http://www.nature.com/jid/journal/v117/n6/full/5601313a.html

“Evidence is presented that melanization of skin and other tissues forms an important component of the innate immune defense system. A major function of melanocytes, melanosomes and melanin in skin is to inhibit the proliferation of bacterial, fungal and other parasitic infections of the dermis and epidermis.”
http://www.ncbi.nlm.nih.gov/pubmed/11419954

“…the eumelanin model had more reduced than oxidised groups accessible to reaction with the radicals.” “the free radical scavenging properties of melanin may be important in the protection of melanotic cells against free radical damage, particularly if the reactive radicals are generated in close proximity to the pigment granules.”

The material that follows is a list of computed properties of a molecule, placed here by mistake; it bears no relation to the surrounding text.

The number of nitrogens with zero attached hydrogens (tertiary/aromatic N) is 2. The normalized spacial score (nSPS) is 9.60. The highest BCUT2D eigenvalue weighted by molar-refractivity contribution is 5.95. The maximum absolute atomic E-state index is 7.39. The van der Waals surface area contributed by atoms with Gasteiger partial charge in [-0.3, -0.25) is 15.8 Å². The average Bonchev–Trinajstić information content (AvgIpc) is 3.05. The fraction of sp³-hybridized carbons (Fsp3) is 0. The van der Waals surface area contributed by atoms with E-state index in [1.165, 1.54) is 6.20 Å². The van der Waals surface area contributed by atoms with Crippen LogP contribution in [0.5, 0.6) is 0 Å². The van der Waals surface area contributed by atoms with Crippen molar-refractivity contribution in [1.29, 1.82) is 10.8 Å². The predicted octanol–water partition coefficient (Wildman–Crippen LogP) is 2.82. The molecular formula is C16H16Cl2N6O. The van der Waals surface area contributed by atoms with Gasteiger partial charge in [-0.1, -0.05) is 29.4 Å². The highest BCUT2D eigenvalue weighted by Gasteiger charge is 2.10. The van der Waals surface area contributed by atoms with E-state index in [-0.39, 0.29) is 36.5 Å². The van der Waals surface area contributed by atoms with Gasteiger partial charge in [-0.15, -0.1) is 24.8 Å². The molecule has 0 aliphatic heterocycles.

http://www.ncbi.nlm.nih.gov/pubmed/10218640

“Skin from black patients was associated with the cytoplasmic pattern of autofluorescence. Compared to lighter skin, black skin was also significantly associated with increased intensity of autofluorescence, indicating that autofluorescence of the epidermis parallels the clinical degree of pigmentation. Negro hair exhibited more fluorescence than Caucasian hair, and darker hair (brown to black) exhibited more fluorescence than lighter hair (blond). This may be related to melanin and it breakdown products.”
http://www.ncbi.nlm.nih.gov/pubmed/511435